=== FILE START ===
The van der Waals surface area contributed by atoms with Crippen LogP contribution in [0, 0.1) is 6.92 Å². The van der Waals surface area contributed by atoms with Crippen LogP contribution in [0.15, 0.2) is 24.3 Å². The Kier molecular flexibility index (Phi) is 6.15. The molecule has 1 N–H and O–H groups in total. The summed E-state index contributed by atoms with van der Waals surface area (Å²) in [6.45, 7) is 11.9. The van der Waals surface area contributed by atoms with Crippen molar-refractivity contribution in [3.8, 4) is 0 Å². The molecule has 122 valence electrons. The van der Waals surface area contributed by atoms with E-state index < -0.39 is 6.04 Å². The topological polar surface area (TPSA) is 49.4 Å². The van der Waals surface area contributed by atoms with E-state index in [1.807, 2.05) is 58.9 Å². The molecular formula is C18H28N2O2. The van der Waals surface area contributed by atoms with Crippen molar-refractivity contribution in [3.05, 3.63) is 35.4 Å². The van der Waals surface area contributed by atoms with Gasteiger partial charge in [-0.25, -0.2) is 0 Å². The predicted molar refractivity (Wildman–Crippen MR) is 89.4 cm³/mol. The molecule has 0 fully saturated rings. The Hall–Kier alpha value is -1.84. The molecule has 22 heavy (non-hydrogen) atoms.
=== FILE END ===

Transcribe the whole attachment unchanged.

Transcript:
The van der Waals surface area contributed by atoms with Crippen LogP contribution in [0, 0.1) is 6.92 Å². The van der Waals surface area contributed by atoms with Crippen LogP contribution in [0.15, 0.2) is 24.3 Å². The Kier molecular flexibility index (Phi) is 6.15. The molecule has 1 N–H and O–H groups in total. The summed E-state index contributed by atoms with van der Waals surface area (Å²) in [6.45, 7) is 11.9. The van der Waals surface area contributed by atoms with Crippen molar-refractivity contribution in [3.8, 4) is 0 Å². The molecule has 122 valence electrons. The van der Waals surface area contributed by atoms with E-state index < -0.39 is 6.04 Å². The topological polar surface area (TPSA) is 49.4 Å². The van der Waals surface area contributed by atoms with E-state index in [1.807, 2.05) is 58.9 Å². The molecular formula is C18H28N2O2. The van der Waals surface area contributed by atoms with Crippen molar-refractivity contribution in [3.05, 3.63) is 35.4 Å². The van der Waals surface area contributed by atoms with Gasteiger partial charge in [-0.25, -0.2) is 0 Å². The predicted molar refractivity (Wildman–Crippen MR) is 89.4 cm³/mol. The molecule has 0 fully saturated rings. The Hall–Kier alpha value is -1.84. The molecule has 22 heavy (non-hydrogen) atoms.